What kind of love enemy are you?

In a passive aggressive relationship, it’s easy to define what makes a bad enemy: hidden anger, sabotage, the cold shoulder, and so on.

However, is it possible that there is also such a thing as a “good” enemy? If so, can a bad enemy be turned into a good one?

Let’s remember what a marriage is. It’s a process, an agreement. Both sides agree to develop as individuals while also connecting with each other. In this way, each grow as separate human beings, but they grow (or at least try to) at the same pace and they grow in the same relationship. However, we know this isn’t always how it works out: often, the rate of growth becomes uneven, and both partners try to manage their differences in opinion, understanding, and perception (individual growth) without challenging the union that they’re trying to uphold.

That’s where the fights and arguments come in; they come with the territory of any relationship. Not only are they caused by different patterns of growth and understanding, conflicts are also essential to that growth itself. However, some relationships quickly fall into trouble if one or neither of the partners is at the point where they can handle that conflict in the right way. You need to learn how to be a good enemy, so you can confront yourself and your partner with the truth of your own reality, emotions and needs.

Thus, we can say that passive aggression is the “bad” enemy approach to conflict and growth. Passive aggression demands a reaction to conflict that deals with denial, retreat and sabotage. Being a “good” enemy demands a reaction to conflict that learns and creates growth.

So what behaviors does a “good” enemy have? Yes, you’re right in thinking, “Whatever the opposite of passive aggression is!” But let’s be a little more specific and break it down.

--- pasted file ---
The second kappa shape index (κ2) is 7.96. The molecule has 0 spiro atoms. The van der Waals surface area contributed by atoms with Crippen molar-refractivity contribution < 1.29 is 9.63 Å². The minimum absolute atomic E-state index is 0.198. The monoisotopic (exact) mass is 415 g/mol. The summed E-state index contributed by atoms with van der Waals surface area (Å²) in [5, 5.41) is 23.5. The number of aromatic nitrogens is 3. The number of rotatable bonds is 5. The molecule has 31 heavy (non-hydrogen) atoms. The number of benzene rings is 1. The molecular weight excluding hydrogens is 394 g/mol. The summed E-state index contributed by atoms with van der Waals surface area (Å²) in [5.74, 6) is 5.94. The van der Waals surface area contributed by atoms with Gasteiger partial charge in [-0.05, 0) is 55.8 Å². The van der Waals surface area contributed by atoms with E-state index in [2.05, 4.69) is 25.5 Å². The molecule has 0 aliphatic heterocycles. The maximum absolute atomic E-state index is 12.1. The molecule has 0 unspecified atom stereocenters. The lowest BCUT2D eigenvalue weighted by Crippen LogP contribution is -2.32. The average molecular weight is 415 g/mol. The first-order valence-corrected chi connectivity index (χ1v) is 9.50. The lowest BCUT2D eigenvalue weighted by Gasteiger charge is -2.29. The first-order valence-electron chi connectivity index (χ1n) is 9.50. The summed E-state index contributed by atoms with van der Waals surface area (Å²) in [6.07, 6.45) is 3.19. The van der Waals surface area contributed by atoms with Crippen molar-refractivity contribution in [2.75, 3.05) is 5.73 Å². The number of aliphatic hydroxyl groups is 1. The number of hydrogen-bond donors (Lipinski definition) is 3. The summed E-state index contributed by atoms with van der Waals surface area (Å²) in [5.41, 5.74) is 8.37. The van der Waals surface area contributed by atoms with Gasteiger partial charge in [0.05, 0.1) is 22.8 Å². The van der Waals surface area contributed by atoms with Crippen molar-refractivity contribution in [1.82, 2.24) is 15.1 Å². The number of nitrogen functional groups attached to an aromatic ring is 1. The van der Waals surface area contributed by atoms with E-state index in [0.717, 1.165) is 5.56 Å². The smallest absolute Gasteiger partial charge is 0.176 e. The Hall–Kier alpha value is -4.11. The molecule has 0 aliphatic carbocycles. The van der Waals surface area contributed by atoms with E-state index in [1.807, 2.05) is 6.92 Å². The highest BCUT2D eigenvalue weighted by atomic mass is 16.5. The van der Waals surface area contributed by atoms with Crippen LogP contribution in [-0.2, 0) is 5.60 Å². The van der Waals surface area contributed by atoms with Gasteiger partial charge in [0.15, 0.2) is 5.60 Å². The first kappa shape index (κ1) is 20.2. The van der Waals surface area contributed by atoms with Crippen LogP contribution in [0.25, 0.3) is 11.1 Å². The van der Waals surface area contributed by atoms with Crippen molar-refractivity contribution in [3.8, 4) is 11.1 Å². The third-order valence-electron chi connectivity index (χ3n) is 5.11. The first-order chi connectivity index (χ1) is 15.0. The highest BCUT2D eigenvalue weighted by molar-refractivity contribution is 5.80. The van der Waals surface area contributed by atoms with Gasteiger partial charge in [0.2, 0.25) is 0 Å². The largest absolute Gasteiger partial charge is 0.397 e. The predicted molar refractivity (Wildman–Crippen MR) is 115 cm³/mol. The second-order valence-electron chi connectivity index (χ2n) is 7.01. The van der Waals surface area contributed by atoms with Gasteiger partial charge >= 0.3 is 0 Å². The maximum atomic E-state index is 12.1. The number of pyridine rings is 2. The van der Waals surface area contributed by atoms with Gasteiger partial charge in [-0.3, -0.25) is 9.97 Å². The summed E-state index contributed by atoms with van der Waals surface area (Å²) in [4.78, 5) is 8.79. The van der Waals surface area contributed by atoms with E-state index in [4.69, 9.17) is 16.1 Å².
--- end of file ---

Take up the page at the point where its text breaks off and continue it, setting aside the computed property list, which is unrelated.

Do you avoid confrontation, escape from legitimate arguments or outright reject you partner’s arguments? That’s being a bad enemy.

If you fight your battles looking only at your self-interest, forgetting that you are part of a couple, and answering fire with fire, or all you care about is your self-defense, or if you are too proud or stubborn to admit your share of the troubles, that also makes you a bad enemy.

On the other hand, a good enemy does not avoid any arguments, but listens and makes an effort to understand the conflicting situation from the other side’s perspective. If you have strength of character and abundance of patience, you will be able to listen carefully and with enough respect as to make your partner deeply understood.

If you are able to tolerate the voices, the cries or the attacks, and keep asking for the causes of the anger, then you are able to determine what your partner is crying out for, perhaps because there is a felt need for contact or because the loneliness is expressing itself…

Signs of being a good enemy to your partner:

- You always remember how important is for your partner to feel good about himself each day;

- You are able to offer an apology and thus break communication barriers;

- You praise your partner whenever contributing positive ideas;

- You recognize and accept your shortcomings and think of ways for you to becoming a better partner;

- You treat your partner with respect and dignity at all times, even when you are raging mad at him/her.

 

The skills of a good enemy are:

- Never escalate the anger and the screaming;

- Deal with the problems in an easy, calm and self-empowered manner;

- Focus and remember the positive aspects that enhance the relationship;

- Be able to control situations, know when to stop and to say enough;

- Be able to make solid decisions, and sacrifice your self-interest.

You must also understand that in your relationship, to have it surviving and growing you should always work through your problems and settle your differences in a cooperative way. We said before that this does require patience and practice, and if you feel that your skills in this “good” enemy arena are not up to par, we can help!

 

Neil Warner

Neil Warner

I'm the “relationship guru,” and my main focus is to increase the quality of love-based relationship experiences. In this ground-breaking guide I offer useful strategies on healing a difficult angry relationship with love and compassion. You don't have to stay in an unhealthy relationship one more minute. Let us share our tools with you today.We can begin by you having  a conflict coach session, with a plan for action to change your life with new skills included. Just click this link and get started now!

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